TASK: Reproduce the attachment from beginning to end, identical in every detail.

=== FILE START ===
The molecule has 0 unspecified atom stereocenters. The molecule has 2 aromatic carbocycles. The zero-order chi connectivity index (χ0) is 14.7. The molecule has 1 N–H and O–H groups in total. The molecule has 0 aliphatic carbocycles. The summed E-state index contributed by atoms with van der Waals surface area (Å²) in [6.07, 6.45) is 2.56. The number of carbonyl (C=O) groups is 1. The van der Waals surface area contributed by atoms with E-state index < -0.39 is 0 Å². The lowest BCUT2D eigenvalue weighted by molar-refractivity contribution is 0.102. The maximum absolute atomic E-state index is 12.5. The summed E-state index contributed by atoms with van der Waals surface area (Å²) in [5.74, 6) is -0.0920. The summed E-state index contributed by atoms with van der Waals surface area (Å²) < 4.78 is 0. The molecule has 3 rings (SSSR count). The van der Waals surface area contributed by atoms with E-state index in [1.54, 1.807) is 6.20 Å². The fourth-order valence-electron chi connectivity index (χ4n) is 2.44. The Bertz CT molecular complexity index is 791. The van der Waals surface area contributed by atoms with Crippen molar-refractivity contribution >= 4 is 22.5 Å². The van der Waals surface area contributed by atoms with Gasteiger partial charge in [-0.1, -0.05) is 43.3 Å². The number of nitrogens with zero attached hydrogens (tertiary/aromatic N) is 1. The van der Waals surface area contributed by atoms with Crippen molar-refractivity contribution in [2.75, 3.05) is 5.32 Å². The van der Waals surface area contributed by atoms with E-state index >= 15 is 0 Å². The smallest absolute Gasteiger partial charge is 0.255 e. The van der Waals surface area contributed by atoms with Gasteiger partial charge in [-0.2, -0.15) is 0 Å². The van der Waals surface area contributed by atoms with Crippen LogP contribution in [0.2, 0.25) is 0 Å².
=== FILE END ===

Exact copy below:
The molecule has 0 unspecified atom stereocenters. The molecule has 2 aromatic carbocycles. The zero-order chi connectivity index (χ0) is 14.7. The molecule has 1 N–H and O–H groups in total. The molecule has 0 aliphatic carbocycles. The summed E-state index contributed by atoms with van der Waals surface area (Å²) in [6.07, 6.45) is 2.56. The number of carbonyl (C=O) groups is 1. The van der Waals surface area contributed by atoms with E-state index < -0.39 is 0 Å². The lowest BCUT2D eigenvalue weighted by molar-refractivity contribution is 0.102. The maximum absolute atomic E-state index is 12.5. The summed E-state index contributed by atoms with van der Waals surface area (Å²) in [5.74, 6) is -0.0920. The summed E-state index contributed by atoms with van der Waals surface area (Å²) < 4.78 is 0. The molecule has 3 rings (SSSR count). The van der Waals surface area contributed by atoms with E-state index in [1.54, 1.807) is 6.20 Å². The fourth-order valence-electron chi connectivity index (χ4n) is 2.44. The Bertz CT molecular complexity index is 791. The van der Waals surface area contributed by atoms with Crippen molar-refractivity contribution >= 4 is 22.5 Å². The van der Waals surface area contributed by atoms with Gasteiger partial charge in [-0.1, -0.05) is 43.3 Å². The number of nitrogens with zero attached hydrogens (tertiary/aromatic N) is 1. The van der Waals surface area contributed by atoms with Crippen molar-refractivity contribution in [2.75, 3.05) is 5.32 Å². The van der Waals surface area contributed by atoms with E-state index >= 15 is 0 Å². The smallest absolute Gasteiger partial charge is 0.255 e. The van der Waals surface area contributed by atoms with Gasteiger partial charge in [-0.2, -0.15) is 0 Å². The van der Waals surface area contributed by atoms with Crippen LogP contribution in [0.2, 0.25) is 0 Å².